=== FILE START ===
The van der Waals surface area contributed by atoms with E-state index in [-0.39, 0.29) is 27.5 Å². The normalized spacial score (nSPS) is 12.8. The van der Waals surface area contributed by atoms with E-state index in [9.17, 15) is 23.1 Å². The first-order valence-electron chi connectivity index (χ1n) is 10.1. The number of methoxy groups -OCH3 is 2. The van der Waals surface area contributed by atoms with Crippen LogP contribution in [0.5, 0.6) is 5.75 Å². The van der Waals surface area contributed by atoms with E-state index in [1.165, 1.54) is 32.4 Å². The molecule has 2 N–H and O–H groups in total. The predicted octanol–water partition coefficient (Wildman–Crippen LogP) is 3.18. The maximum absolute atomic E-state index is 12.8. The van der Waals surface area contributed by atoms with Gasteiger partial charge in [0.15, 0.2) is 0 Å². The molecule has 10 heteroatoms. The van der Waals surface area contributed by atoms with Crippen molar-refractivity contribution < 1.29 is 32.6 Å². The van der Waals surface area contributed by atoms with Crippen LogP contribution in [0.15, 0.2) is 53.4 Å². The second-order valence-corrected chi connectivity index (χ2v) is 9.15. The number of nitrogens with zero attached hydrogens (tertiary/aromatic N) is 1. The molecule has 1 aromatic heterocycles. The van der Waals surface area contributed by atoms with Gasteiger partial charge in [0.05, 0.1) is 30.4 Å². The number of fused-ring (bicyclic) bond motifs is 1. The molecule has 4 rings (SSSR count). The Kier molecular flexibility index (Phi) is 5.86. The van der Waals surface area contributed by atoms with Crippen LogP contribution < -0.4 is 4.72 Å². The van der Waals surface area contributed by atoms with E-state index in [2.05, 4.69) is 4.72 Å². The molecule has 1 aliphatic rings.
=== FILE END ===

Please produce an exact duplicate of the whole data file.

The van der Waals surface area contributed by atoms with E-state index in [-0.39, 0.29) is 27.5 Å². The normalized spacial score (nSPS) is 12.8. The van der Waals surface area contributed by atoms with E-state index in [9.17, 15) is 23.1 Å². The first-order valence-electron chi connectivity index (χ1n) is 10.1. The number of methoxy groups -OCH3 is 2. The van der Waals surface area contributed by atoms with Crippen LogP contribution in [0.5, 0.6) is 5.75 Å². The van der Waals surface area contributed by atoms with E-state index in [1.165, 1.54) is 32.4 Å². The molecule has 2 N–H and O–H groups in total. The predicted octanol–water partition coefficient (Wildman–Crippen LogP) is 3.18. The maximum absolute atomic E-state index is 12.8. The van der Waals surface area contributed by atoms with Gasteiger partial charge in [0.15, 0.2) is 0 Å². The molecule has 10 heteroatoms. The van der Waals surface area contributed by atoms with Crippen molar-refractivity contribution < 1.29 is 32.6 Å². The van der Waals surface area contributed by atoms with Crippen LogP contribution in [0.15, 0.2) is 53.4 Å². The second-order valence-corrected chi connectivity index (χ2v) is 9.15. The number of nitrogens with zero attached hydrogens (tertiary/aromatic N) is 1. The molecule has 1 aromatic heterocycles. The van der Waals surface area contributed by atoms with Gasteiger partial charge in [0.05, 0.1) is 30.4 Å². The number of fused-ring (bicyclic) bond motifs is 1. The molecule has 4 rings (SSSR count). The Kier molecular flexibility index (Phi) is 5.86. The van der Waals surface area contributed by atoms with Crippen LogP contribution < -0.4 is 4.72 Å². The van der Waals surface area contributed by atoms with E-state index in [2.05, 4.69) is 4.72 Å². The molecule has 1 aliphatic rings.